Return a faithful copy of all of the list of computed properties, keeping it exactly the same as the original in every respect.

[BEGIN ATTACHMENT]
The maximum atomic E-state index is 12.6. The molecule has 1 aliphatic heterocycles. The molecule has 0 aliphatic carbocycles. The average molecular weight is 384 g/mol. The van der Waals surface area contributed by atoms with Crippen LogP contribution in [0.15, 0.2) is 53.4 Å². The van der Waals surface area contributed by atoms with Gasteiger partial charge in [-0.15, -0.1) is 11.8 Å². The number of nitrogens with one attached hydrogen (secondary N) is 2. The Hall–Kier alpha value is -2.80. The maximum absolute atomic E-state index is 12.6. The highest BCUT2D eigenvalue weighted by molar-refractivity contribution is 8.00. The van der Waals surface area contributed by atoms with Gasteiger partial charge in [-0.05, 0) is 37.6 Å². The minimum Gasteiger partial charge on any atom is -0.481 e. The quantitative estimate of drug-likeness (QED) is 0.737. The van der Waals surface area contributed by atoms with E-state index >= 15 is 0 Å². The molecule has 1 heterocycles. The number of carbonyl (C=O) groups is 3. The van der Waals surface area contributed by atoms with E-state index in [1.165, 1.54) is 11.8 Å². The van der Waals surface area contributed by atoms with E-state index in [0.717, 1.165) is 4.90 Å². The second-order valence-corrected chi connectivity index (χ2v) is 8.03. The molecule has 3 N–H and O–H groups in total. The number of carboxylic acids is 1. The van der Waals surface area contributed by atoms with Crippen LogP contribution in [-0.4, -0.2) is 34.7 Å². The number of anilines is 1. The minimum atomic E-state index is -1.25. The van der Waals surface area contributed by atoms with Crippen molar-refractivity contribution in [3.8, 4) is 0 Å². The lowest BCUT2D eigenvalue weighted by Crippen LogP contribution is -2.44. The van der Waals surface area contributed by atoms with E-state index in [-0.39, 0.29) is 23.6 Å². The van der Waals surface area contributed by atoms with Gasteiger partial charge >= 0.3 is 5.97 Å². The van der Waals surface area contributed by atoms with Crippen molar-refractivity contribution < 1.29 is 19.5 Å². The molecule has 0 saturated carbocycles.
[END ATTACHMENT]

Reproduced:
The maximum atomic E-state index is 12.6. The molecule has 1 aliphatic heterocycles. The molecule has 0 aliphatic carbocycles. The average molecular weight is 384 g/mol. The van der Waals surface area contributed by atoms with Crippen LogP contribution in [0.15, 0.2) is 53.4 Å². The van der Waals surface area contributed by atoms with Gasteiger partial charge in [-0.15, -0.1) is 11.8 Å². The number of nitrogens with one attached hydrogen (secondary N) is 2. The Hall–Kier alpha value is -2.80. The maximum absolute atomic E-state index is 12.6. The highest BCUT2D eigenvalue weighted by molar-refractivity contribution is 8.00. The van der Waals surface area contributed by atoms with Gasteiger partial charge in [-0.05, 0) is 37.6 Å². The minimum Gasteiger partial charge on any atom is -0.481 e. The quantitative estimate of drug-likeness (QED) is 0.737. The van der Waals surface area contributed by atoms with E-state index >= 15 is 0 Å². The molecule has 1 heterocycles. The number of carbonyl (C=O) groups is 3. The van der Waals surface area contributed by atoms with E-state index in [1.165, 1.54) is 11.8 Å². The van der Waals surface area contributed by atoms with E-state index in [0.717, 1.165) is 4.90 Å². The second-order valence-corrected chi connectivity index (χ2v) is 8.03. The molecule has 3 N–H and O–H groups in total. The number of carboxylic acids is 1. The van der Waals surface area contributed by atoms with Crippen LogP contribution in [-0.4, -0.2) is 34.7 Å². The number of anilines is 1. The minimum atomic E-state index is -1.25. The van der Waals surface area contributed by atoms with Crippen molar-refractivity contribution in [3.8, 4) is 0 Å². The lowest BCUT2D eigenvalue weighted by Crippen LogP contribution is -2.44. The van der Waals surface area contributed by atoms with E-state index in [-0.39, 0.29) is 23.6 Å². The van der Waals surface area contributed by atoms with Gasteiger partial charge >= 0.3 is 5.97 Å². The van der Waals surface area contributed by atoms with Crippen molar-refractivity contribution < 1.29 is 19.5 Å². The molecule has 0 saturated carbocycles.